Despite their relationship progressing and the reemergence of Doomsday, I cannot get into this title. I love Soule and I love Wonder Woman, but here the characters seem so flat. While I admire the way Soule is tying this book to Clark and Diana’s own solo titles, I think that might be my problem with it. Having to work with the restriction of their existing story lines means these characters don’t read quite like they do in their own books, nor do they read quite like Soule versions of the characters. Or maybe these two are just too similar of characters for me to feel invested in their relationship at all. This book isn’t especially bad, I just find it kind of boring.
The art doesn’t do much to liven things up for me, either. Pencils are credited to Paulo Siqueira, Eddy Barrows, and Barry Kitson. I don’t know how that’s split up, so I’m just going to credit all three for each page unless someone out there knows better. Team Art can have a real cinematic eye for scenes; there’s a panel of a ray of sunshine hitting Clark’s emaciated hand, and then a few panels later it’s the exact same scene, but his fingers have curled a little bit. It’s subtle and concise, perfectly telling the story with zero dialogue. Unfortunately, much like the big boss fight last issue Team Art sometimes sacrifices clarity for flashy layouts to the detriment of the book. There’s a spread where Doomsday first emerges from the ocean floor and kills a great white shark. Should be thrill-a-minute, but I have a hard time determining what exactly is happening.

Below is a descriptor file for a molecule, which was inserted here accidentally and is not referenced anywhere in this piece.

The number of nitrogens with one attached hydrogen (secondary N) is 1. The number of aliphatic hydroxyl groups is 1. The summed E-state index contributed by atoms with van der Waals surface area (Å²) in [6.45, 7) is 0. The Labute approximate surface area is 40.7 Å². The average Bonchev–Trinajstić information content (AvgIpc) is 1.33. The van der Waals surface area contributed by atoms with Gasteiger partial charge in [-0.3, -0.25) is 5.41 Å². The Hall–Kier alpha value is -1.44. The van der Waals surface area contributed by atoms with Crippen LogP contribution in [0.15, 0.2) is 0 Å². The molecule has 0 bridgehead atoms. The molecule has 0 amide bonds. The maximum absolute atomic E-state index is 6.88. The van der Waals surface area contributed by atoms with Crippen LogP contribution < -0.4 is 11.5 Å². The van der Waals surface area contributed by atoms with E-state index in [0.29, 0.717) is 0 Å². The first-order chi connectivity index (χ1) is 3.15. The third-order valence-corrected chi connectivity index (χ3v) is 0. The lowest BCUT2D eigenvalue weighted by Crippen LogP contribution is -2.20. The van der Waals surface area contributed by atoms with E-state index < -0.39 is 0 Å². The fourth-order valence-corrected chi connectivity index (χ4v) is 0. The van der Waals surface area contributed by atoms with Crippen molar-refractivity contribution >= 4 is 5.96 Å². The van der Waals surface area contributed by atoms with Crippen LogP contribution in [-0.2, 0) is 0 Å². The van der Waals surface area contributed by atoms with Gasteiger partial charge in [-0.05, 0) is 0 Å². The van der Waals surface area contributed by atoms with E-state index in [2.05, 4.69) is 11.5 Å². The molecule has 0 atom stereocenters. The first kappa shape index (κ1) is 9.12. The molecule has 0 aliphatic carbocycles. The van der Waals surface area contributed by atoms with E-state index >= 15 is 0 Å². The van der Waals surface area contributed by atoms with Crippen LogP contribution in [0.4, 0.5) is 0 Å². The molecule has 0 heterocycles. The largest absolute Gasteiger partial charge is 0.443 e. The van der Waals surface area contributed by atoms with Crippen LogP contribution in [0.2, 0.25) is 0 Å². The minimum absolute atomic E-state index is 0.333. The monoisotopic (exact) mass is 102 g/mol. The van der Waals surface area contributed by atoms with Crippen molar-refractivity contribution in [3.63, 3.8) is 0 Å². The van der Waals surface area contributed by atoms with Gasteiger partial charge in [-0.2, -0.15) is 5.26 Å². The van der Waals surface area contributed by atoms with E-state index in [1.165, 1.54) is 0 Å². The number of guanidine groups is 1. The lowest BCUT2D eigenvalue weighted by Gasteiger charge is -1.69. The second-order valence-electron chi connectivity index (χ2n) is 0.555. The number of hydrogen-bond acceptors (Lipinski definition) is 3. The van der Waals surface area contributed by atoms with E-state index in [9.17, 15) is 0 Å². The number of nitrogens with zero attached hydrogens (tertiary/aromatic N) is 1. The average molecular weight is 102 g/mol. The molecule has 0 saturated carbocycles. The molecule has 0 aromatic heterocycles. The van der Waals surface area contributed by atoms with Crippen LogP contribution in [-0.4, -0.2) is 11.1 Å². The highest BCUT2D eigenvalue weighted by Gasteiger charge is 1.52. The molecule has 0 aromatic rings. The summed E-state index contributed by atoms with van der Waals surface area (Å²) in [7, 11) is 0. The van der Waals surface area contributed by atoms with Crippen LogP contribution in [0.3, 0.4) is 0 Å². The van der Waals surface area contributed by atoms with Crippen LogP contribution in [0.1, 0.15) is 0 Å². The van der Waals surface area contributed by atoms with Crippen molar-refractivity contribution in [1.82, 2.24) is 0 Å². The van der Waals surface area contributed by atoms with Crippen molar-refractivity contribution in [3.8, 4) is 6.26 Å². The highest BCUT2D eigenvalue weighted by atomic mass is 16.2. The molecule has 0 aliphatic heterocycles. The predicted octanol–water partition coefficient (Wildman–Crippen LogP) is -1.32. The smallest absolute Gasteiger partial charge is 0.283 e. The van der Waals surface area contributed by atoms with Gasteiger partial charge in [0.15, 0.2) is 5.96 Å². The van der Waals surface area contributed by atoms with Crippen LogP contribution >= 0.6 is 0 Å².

I’ve read this issue a couple times, now, and studied this spread pretty intently, and I only just figured out now that the IMPOSSIBLY large shark actually ate Doomsday, who then proceeded to punch (or something) his way out of the shark’s gut. I know Drew likes to talk about how the gutter between panels is where the reader’s imagination takes over, but I feel like I’m just not getting enough information in each panel for my imagination to take me across the gutter to the next. Between the somewhat cluttered art and my own indifference toward Clark and Diana’s relationship (which is kind of supposed to be the point, here), my eyes tend to glaze over when I read this title. Help me out here, Drew; what is it about Superman/Wonder Woman that I’m missing?
Drew: Well, to paraphrase another awkward moment in the life of many relationships, it’s not you. Indeed, I think much of the issue is unclear. Heck, the opening stream of consciousness from Clark and Diana totally fell flat to me because of Clark’s first two (totally unpunctuated) voiceover boxes.
You told her you love her
You’re all I’ve been thinking about